In my last article, I discussed a variety of factors contributing to the success of family businesses transitioning from one generation to the next. Clearly, elements such as good communication and having clear roles and responsibilities would contribute positively to the likelihood of success. However, there is very little quantifiable research data available on family businesses. Interestingly, there is some new research available, and it was generated by a researcher based in Charlotte.
Brett Coffman is a Ph.D. student at Kansas State University and conducted a study to determine “Factors Impacting Family Business Succession Preparedness.” Earlier this month, he presented his research findings in San Diego at the annual education and research symposium for the Family Firm Institute, the governing body of family business practitioners, educators and researchers worldwide. Coffman also happens to work as a vice president with BB&T Wealth.
The study included a broad range of family businesses, and the results were very instructive. While the study is more than can be covered in this column, here are some highlights explaining why certain types of family businesses are more likely to have a solid succession plan in place:
• Family businesses that are intentional about working with members of different generations in such areas as transferring the business and managing wealth are also more likely to be prepared with a succession plan – and one that will likely be effective.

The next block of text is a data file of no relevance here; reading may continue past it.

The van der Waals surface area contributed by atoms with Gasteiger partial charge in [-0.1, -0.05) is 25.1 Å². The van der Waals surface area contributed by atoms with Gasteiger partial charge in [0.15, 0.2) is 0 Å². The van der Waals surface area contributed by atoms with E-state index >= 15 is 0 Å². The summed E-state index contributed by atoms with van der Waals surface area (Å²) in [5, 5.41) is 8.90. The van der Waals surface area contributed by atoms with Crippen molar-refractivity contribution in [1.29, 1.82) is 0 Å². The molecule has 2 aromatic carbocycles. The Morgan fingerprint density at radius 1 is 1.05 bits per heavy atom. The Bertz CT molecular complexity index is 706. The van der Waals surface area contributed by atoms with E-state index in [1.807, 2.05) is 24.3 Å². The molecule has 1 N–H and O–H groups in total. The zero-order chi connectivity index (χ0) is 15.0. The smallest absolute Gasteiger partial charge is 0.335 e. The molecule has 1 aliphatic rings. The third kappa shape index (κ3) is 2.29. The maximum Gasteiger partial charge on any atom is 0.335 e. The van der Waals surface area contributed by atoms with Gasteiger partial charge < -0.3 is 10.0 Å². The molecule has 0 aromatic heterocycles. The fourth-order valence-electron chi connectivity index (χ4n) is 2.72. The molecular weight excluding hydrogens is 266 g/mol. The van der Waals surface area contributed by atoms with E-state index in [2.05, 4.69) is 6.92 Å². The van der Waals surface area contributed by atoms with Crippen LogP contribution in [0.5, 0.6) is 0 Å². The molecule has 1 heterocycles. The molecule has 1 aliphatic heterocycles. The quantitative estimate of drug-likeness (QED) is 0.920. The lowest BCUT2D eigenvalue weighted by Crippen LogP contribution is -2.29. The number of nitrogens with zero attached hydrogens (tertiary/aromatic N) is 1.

• Companies that understand their finances and believe they are on a path to good performance also are much more likely to have a succession plan in place.
• The business “size,” which is a combination of gross revenue, market value and number of employees, was found to be a significant predictor of succession preparedness. This indicates that there is more at stake for the family when the size of the business is large and complex. It also suggests that larger businesses have more resources to deploy for business succession planning and help. It could also mean that smaller businesses do not make succession planning as high of a priority.
• Family businesses that have not implemented some level of professionalizing the business – such as having policies, procedures and governance rules in place – are likely to be far less prepared and less willing to engage in succession planning. Creating a culture of formalizing the family business environment is important.
• Having some kind of board in place was found to be a significant factor. The board must be one that is active, meets regularly, has a member who is outside of the family, is engaged in working on a succession plan, and also insists on having a buy/sell agreement in place.
• Lastly, a significant factor is the size of the metropolitan area in which the business is operating: the larger the better. The belief is that they have better availability to professional services to help with succession.
Businesses, universities and research institutes spend an extraordinary amount of money studying and researching how to better run, operate and manage businesses. However, when it comes to family businesses, the amount of data available is scarce. How nice to see some new research, especially conducted from someone nearby.